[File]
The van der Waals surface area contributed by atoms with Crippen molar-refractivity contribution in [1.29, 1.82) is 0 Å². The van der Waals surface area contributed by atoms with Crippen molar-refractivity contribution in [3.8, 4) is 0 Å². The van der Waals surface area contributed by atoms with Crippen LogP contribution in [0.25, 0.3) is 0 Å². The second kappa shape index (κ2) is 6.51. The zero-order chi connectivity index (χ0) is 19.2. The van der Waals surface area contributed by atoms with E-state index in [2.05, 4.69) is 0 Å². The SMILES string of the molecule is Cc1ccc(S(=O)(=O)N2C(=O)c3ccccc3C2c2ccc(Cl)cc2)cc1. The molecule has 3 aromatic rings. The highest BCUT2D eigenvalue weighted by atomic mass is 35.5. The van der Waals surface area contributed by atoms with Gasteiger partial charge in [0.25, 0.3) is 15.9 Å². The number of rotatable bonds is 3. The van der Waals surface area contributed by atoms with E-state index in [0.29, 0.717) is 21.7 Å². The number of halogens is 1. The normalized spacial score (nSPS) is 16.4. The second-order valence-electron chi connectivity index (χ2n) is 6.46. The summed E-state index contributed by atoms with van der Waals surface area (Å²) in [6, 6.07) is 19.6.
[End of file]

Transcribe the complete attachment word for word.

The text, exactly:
The van der Waals surface area contributed by atoms with Crippen molar-refractivity contribution in [1.29, 1.82) is 0 Å². The van der Waals surface area contributed by atoms with Crippen molar-refractivity contribution in [3.8, 4) is 0 Å². The van der Waals surface area contributed by atoms with Crippen LogP contribution in [0.25, 0.3) is 0 Å². The second kappa shape index (κ2) is 6.51. The zero-order chi connectivity index (χ0) is 19.2. The van der Waals surface area contributed by atoms with E-state index in [2.05, 4.69) is 0 Å². The SMILES string of the molecule is Cc1ccc(S(=O)(=O)N2C(=O)c3ccccc3C2c2ccc(Cl)cc2)cc1. The molecule has 3 aromatic rings. The highest BCUT2D eigenvalue weighted by atomic mass is 35.5. The van der Waals surface area contributed by atoms with Gasteiger partial charge in [0.25, 0.3) is 15.9 Å². The number of rotatable bonds is 3. The van der Waals surface area contributed by atoms with E-state index in [0.29, 0.717) is 21.7 Å². The number of halogens is 1. The normalized spacial score (nSPS) is 16.4. The second-order valence-electron chi connectivity index (χ2n) is 6.46. The summed E-state index contributed by atoms with van der Waals surface area (Å²) in [6, 6.07) is 19.6.